11.29.2014  |   | Subscribe  | Contact us

All News & Blogs

E-mail Alerts

Dentistry with a heart Office offers day of free care for those who can't afford it
Area dentists offer a day of free dentistry for those who can't afford it.

 Fredericksburg's Lamont Barnes (left) and Barbara Angel of Chancellor wait outside for their turns to participate. Organizers say they hope to offer the service again next year.
View More Images from this story
Visit the Photo Place
Date published: 2/11/2006


Area residents had something to smile about at the dentist's office yesterday.

Dr. Cathie Butterworth hosted the area's first Dentistry With a Heart program. It's a one-day event providing free dental care to those who can't afford it. Butterworth is a dentist with Fredericksburg Smile Center.

"We plan to make this a yearly event," said Patty Gibson, clinical supervisor at Butterworth's office. "We're giving back to the community, who has given so much to us."

Gibson said they were expecting between 75 and 100 people, and were "pleasantly surprised" at the turnout.

By 5 a.m., 30 people were already waiting, according to Mark Butterworth, Cathie Butterworth's husband and one of the volunteers.

By 7:15 a.m., 150 people had registered for services. At the end of the day, they were able to serve 112 of them.

The majority of the procedures were tooth extractions and cleanings.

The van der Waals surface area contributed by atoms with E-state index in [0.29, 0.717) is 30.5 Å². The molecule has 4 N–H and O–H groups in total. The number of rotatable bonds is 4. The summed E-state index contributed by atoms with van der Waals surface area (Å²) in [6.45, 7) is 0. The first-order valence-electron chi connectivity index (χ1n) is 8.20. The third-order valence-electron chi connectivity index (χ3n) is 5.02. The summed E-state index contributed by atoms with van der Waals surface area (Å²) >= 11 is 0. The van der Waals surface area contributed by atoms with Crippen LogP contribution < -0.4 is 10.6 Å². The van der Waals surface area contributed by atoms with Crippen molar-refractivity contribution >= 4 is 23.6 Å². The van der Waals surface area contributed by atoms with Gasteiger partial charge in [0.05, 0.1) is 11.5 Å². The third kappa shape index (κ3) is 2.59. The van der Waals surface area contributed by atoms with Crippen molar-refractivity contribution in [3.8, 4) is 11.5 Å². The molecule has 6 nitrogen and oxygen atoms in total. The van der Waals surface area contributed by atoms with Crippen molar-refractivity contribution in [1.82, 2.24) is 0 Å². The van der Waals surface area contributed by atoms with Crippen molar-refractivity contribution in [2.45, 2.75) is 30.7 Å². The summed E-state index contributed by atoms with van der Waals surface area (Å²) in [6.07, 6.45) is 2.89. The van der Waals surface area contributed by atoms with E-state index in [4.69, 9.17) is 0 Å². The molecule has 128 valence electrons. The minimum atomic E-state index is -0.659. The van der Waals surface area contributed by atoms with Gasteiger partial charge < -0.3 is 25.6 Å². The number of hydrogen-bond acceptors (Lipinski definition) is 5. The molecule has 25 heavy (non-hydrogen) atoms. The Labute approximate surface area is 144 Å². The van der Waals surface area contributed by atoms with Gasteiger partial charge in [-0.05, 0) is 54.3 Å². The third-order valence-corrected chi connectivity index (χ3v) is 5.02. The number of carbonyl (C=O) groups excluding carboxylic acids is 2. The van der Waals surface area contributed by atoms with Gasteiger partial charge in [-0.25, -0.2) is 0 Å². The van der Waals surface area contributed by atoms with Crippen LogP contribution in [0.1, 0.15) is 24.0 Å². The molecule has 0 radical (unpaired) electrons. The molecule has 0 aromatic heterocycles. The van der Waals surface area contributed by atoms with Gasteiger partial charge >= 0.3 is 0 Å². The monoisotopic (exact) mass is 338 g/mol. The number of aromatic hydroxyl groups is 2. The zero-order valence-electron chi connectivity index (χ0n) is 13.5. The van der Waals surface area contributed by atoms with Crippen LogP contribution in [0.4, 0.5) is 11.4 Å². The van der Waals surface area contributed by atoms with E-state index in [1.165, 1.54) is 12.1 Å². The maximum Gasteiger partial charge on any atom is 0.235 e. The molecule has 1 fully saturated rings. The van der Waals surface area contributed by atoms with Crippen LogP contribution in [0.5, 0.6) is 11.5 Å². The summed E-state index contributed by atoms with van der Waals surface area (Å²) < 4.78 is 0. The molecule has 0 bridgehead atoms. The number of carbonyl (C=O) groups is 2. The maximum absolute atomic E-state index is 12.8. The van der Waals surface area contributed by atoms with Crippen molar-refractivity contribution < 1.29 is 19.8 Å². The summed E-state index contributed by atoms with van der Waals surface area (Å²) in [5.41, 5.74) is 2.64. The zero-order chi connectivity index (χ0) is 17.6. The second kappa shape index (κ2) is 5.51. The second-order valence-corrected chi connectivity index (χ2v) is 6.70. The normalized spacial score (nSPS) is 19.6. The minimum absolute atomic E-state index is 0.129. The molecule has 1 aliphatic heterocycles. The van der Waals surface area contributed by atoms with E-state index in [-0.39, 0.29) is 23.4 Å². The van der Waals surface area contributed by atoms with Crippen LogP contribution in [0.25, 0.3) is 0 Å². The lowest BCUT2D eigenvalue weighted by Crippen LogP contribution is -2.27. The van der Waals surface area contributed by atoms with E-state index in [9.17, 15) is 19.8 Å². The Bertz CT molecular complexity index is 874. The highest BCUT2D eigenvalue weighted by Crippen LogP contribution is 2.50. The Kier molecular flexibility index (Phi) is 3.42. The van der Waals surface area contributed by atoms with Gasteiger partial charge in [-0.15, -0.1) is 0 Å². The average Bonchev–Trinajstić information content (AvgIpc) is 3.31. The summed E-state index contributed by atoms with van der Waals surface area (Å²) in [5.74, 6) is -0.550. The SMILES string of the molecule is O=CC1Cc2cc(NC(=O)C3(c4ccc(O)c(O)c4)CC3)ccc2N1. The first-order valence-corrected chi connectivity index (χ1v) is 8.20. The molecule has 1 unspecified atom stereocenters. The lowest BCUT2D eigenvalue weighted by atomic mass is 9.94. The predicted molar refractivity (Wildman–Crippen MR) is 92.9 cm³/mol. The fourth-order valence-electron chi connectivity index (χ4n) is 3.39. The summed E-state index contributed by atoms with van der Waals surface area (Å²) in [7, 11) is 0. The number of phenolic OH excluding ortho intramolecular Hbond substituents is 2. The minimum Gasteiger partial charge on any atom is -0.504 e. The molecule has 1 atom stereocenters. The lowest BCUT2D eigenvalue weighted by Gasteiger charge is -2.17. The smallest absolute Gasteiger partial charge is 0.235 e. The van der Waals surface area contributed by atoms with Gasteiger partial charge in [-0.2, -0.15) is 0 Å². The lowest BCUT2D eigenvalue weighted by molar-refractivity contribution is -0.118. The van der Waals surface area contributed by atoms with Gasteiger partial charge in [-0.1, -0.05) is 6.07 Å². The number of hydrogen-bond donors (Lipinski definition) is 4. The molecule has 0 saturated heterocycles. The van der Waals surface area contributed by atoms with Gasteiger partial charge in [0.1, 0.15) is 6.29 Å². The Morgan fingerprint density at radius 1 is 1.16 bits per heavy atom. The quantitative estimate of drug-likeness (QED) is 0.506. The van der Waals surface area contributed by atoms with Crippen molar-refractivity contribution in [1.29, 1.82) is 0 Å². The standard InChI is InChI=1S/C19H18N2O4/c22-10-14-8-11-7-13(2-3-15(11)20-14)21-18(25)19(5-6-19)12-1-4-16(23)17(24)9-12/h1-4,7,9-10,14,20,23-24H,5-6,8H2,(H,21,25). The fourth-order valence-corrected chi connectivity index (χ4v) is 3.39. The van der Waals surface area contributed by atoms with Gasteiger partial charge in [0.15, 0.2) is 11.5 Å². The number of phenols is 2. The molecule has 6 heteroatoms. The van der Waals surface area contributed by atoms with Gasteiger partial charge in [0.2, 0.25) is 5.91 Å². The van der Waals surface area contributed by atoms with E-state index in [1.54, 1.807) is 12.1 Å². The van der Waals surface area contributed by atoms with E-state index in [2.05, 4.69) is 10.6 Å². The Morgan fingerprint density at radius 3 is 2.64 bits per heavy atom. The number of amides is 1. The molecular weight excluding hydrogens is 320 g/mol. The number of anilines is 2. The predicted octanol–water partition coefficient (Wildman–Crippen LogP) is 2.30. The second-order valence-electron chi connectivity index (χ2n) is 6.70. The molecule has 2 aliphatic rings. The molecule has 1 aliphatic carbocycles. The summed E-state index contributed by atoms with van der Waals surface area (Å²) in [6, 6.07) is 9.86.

Three dentists, three dental hygienists, seven clinical assistants and 12 volunteers were there yesterday, helping things run smoothly. Diana Almy and Carter Waller, who practice at other offices in Fredericksburg, also pitched in their services.

Mark Butterworth said to get the word out, they advertised in The Free Lance-Star and contacted local community service groups for referrals.

"Then the calls just started," he said.

Courtney Caldwell and her mother, Kathy, were among those who called to volunteer. Both volunteered as dental assistants yesterday.

"We pulled up and both of our jaws dropped open," Courtney Caldwell said.

The day was rewarding but busy for them.

"I feel good about it," Kathy Caldwell said. "We're doing a good thing here."

Fredericksburg resident Lamont Barnes was No. 155, and had been waiting since 6:45 a.m. Barnes was hoping to get two teeth pulled.

"I haven't been to the dentist in years," he said. "I gotta get them removed."

Travis Kemph, a 33-year-old Stafford County resident, came for a cracked tooth.

Kemph was with his stepfather, John Allen.

Like many others, Kemph had been waiting for about six hours, sine 6:30 a.m., for treatment.

Kemph suffered a brain tumor at 9, a stroke two years ago and a broken hip--and his stepfather said no insurance company would take them on.

"A program like this is wonderful for someone who doesn't have insurance," Allen said.

Patients filled out medical history forms upon arriving, and then received a number.

When patients left, they received a goody bag with a toothbrush and floss, donated by Oral B. Oral B also donated breakfast, lunch, fluoride and a staff member.

The program originated in Clearwater, Fla., with Dr. Vincent Monticciolo, and a handful of dentists around the country participate. Monticciolo is holding his fifth event this year.

Gibson said patients were grateful, despite long waits. She said she received "lots of hugs."

"The gratification is fulfillment enough," Gibson said. "That's all we need."

To reach KATIE TELLER: 540/374-5000, ext. 5558